Wow! What an exciting day I had this past Tuesday! I played hooky from my real life of sitting at home with my hair in a pony tail and no makeup, wearing work out gear in the hopes it will motivate me (usually nada) going slightly bonkers trying to teach three wily little boys readin’, writin’ and ‘rithmetic and wedging some actual work for a real, glorified company in the mix. (I’ll be fired now after that run on sentence.)
I got to attend a security briefing on Avian Bird Flu and then another internal meeting at CRS to identify security risks. Okay, so it wasn’t mani/pedis with the girls followed by a nice salad lunch, but this is Banda Aceh and I’ll take whatever I can get.
So, the Avian Bird Flu seminar came at just the right time because I’ve kind of run out of things to be freaked out about. And I was starting to feel kind of wistful that I’ll be leaving this delightful little swamp for vacation in two weeks.
The way I look at it, with my recent luck in the infectious tropical diseases department (one kid with malaria and two with dengue fever in the span of one month for those of you not keeping track of my bad parenting record), I figure not only will one of us be come down with H5N1 (the current Avian Flu virus), but we’ll be the darned vector that infects all of the Eastern Hemisphere. (But wait, we are boarding a plane soon! Hmmm,…)
Why worry about Bird Flu, you ask? Well, out of the 306 cases and 185 deaths spanning 12 countries, 93 of these were here in Indonesia with 76 deaths. 200 million birds around the world have either died or been culled because of the virus. And H5N1 is located all over Indonesia, with some cases and many of those dead birds coming from MY CITY.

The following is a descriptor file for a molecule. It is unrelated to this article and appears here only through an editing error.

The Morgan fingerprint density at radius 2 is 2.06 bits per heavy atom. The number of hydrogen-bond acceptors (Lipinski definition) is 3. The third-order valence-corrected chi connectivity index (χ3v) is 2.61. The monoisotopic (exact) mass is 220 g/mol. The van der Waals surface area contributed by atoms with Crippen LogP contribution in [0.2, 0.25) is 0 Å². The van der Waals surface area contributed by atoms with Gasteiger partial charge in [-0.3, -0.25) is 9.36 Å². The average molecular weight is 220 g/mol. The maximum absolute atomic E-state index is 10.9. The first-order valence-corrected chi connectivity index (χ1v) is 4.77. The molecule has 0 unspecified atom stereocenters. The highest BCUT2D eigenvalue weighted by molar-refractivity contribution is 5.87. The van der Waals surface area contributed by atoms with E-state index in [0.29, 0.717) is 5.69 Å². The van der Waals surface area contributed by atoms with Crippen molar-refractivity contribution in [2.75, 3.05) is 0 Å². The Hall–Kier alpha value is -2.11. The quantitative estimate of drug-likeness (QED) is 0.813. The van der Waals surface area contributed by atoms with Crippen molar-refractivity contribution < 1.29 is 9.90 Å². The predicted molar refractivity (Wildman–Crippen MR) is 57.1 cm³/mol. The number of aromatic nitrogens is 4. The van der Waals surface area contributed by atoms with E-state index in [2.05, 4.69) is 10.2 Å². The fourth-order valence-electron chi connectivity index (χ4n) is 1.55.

No, we don’t cuddle ducks or hang out with any chickens, and although the powers that be do know that the virus can be transferred by undercooked eggs and meat, the only traceable instance of ingesting the virus came from someone who consumed raw duck’s blood. (Now, I come from hunting stock, so this isn’t so alien to me! The men on my father’s side usually did the old-drink-the-deer’s-blood when they killed their first.) And let’s not forget that they believe H5N1 traveled to Africa from a bunch of illegally transported Vietnamese eggs.
Here’s the part that has me agitated; our street is pretty densely populated with a nice mix of expat NGO workers, well –to-do Acehnese, middle class Achenese and then people like our next door neighbor who live in a corrugated wooden shack and have a swamp filled with a flock of ducks. Walking home you pass countless gaggles of chickens and ducks eating garbage in vacant lots (along with tied up cows and many goats romping around). Forget about the fact that this virus can live on porous surfaces for up to 12 hours, or hard surfaces for 48; it can live up to four days in warm water and,.. THREE MONTHS in bird poop!
So, I’m thinking all it takes is a boy to step in some infected bird poop, touch the bottom of his shoe when he’s removing it, not wash his hands (these are boys here, after all) and get infected! Or the big, stupid dog we have will run through bird poop and then come inside and spread it everywhere. Or roll in it even. Or actually catch a chicken and eat part of it. Then lick someone. Yuck.
Okay, it’s a long shot, I know. But with all these big organizations gearing up for that pandemic that we are supposedly due for, I wanna be ready. I’ve got my year’s supply of tamiflu. I know now not to crack the egg on the side that has the dried chicken poop with a feather stuck in it. (Fresh! Talk about eating locally!) I have the FAQ from SOS International on how to make my own cloth face mask (forget making homemade yogurt, Martha, we’re into homemade embroidered personal protection equipment!) I’ve installed sinks. Two of them. I’m ready for any epidemic!